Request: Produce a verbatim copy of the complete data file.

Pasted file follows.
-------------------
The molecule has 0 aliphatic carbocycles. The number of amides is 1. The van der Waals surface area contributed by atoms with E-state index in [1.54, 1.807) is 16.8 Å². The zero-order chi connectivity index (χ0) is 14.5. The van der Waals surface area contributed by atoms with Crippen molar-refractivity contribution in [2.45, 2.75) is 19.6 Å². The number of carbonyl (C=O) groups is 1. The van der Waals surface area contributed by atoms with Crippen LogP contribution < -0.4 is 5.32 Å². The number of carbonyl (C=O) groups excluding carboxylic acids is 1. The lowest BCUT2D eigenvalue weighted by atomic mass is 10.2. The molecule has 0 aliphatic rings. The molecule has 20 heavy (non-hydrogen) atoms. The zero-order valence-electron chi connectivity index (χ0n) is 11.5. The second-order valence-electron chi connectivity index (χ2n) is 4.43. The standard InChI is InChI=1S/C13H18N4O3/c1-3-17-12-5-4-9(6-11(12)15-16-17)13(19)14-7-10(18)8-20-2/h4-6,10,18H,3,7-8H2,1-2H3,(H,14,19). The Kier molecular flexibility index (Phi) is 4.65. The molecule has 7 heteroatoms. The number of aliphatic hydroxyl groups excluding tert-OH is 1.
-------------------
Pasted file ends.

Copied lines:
The molecule has 0 aliphatic carbocycles. The number of amides is 1. The van der Waals surface area contributed by atoms with E-state index in [1.54, 1.807) is 16.8 Å². The zero-order chi connectivity index (χ0) is 14.5. The van der Waals surface area contributed by atoms with Crippen molar-refractivity contribution in [2.45, 2.75) is 19.6 Å². The number of carbonyl (C=O) groups is 1. The van der Waals surface area contributed by atoms with Crippen LogP contribution < -0.4 is 5.32 Å². The number of carbonyl (C=O) groups excluding carboxylic acids is 1. The lowest BCUT2D eigenvalue weighted by atomic mass is 10.2. The molecule has 0 aliphatic rings. The molecule has 20 heavy (non-hydrogen) atoms. The zero-order valence-electron chi connectivity index (χ0n) is 11.5. The second-order valence-electron chi connectivity index (χ2n) is 4.43. The standard InChI is InChI=1S/C13H18N4O3/c1-3-17-12-5-4-9(6-11(12)15-16-17)13(19)14-7-10(18)8-20-2/h4-6,10,18H,3,7-8H2,1-2H3,(H,14,19). The Kier molecular flexibility index (Phi) is 4.65. The molecule has 7 heteroatoms. The number of aliphatic hydroxyl groups excluding tert-OH is 1.